Childbirth Complications (cont.)
Sometimes the baby is not facing the mother's back, but instead is turned toward her abdomen (occiput or cephalic posterior). This increases the chance of painful "back labor," a lengthy childbirth or tearing of the birth canal. In malpresentation of the head, the baby's head is positioned wrong, with the forehead, top of the head or face entering the birth canal, instead of the back of its head.
Some fetuses present with their buttocks or feet pointed down toward the birth canal (a frank, complete or incomplete/footling breech presentation). Breech presentations are normally seen far before the due date, but most babies will turn to the normal vertex (head-down) presentation as they get closer to the due date. In a frank breech, the baby's buttocks lead the way into the pelvis; the hips are flexed, the knee extended. In a complete breech, both knees and hips are flexed and the buttocks or feet may enter the birth canal first. In a footling or incomplete breech, one or both feet lead the way. A few babies lie horizontally (called transverse lie) in the uterus, which usually means the shoulder will lead the way into the birth canal rather than the head.
Abnormal presentations increase a woman's risk for injuries to the uterus or birth canal, and for abnormal labor. Breech babies are at risk of injury and a prolapsed umbilical cord. Transverse lie is the most serious abnormal presentation, and it can lead to injury of the uterus (ruptured uterus) as well as fetal injury.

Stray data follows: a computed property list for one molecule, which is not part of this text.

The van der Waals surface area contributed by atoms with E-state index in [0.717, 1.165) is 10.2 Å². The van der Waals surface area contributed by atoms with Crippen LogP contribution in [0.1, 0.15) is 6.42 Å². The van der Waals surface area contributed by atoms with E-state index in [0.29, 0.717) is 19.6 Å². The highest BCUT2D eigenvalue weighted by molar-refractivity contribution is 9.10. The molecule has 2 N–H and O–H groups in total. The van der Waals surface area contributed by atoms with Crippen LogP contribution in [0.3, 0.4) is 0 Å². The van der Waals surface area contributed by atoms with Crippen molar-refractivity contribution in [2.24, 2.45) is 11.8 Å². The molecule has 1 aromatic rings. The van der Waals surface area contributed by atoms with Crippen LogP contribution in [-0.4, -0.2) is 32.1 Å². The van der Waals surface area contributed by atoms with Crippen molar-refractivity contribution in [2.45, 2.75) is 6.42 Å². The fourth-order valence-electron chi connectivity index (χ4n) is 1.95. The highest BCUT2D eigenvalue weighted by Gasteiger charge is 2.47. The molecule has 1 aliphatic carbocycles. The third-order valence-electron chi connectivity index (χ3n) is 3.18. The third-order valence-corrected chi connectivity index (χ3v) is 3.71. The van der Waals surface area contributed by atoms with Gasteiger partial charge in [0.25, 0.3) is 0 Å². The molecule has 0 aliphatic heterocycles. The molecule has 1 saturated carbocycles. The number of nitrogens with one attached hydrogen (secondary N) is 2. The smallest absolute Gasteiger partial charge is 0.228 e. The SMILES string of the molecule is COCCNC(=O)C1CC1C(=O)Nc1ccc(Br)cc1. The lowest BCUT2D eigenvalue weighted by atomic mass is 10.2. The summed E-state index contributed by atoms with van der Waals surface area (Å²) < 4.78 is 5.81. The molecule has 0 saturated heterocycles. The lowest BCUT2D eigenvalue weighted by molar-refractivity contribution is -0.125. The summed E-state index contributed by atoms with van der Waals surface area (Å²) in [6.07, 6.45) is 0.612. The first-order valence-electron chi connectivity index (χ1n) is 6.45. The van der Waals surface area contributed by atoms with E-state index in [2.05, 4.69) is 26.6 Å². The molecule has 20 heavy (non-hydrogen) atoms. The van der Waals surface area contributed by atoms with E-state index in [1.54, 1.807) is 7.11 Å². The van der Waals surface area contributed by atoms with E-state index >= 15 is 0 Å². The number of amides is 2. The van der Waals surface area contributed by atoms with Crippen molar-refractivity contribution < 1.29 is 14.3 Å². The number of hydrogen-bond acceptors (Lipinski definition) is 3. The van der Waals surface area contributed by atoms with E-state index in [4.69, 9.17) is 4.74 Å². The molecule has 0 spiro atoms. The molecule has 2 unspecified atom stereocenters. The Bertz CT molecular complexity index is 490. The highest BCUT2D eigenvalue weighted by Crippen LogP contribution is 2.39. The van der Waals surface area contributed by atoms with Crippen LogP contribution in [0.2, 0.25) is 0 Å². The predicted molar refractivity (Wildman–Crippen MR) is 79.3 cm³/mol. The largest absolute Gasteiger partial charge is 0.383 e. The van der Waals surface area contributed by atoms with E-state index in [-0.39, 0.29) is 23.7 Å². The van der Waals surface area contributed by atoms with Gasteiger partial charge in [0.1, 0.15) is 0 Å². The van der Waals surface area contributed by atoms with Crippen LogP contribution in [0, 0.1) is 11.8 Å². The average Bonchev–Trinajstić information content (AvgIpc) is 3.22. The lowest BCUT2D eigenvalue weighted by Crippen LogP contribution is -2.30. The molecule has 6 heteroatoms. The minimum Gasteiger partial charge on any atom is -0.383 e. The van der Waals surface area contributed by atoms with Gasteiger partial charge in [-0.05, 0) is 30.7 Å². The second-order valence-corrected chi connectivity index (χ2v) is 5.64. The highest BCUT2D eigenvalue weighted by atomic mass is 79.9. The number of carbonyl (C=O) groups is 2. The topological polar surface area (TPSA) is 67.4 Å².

Your doctor will determine the presentation and position of the fetus with a physical examination. Sometimes a sonogram helps in determining the fetus' position. When a baby is in the breech position before the last six weeks to eight weeks of pregnancy, the odds are still good that the baby will flip. However, the bigger the baby gets and the closer you get to the due date, the less room there is to maneuver. Doctors estimate that about 90% of fetuses who are in a breech presentation before 28 weeks will have turned by 37 weeks, and over 90% of babies who are breech after 37 weeks will most likely stay that way.
Umbilical Cord Prolapse
The umbilical cord is your baby's lifeline. Oxygen and other nutrients are passed from your system to your baby, through the placenta and the umbilical cord. Sometimes before or during labor, the umbilical cord can slip through the cervix, preceding the baby into the birth canal. It may even protrude from the vagina. This is dangerous because the umbilical cord can get blocked and stop blood flow through the cord. You will probably feel the cord in the birth canal and may see it if it protrudes from your vagina. This is an emergency situation. Call an ambulance to get you to the hospital.
Umbilical Cord Compression
Because the fetus moves a lot inside the uterus, the umbilical cord can get wrapped and unwrapped around the baby many times throughout the pregnancy. While there are "cord accidents" in which the cord gets twisted around and harms the baby, this is extremely rare and usually can't be prevented.
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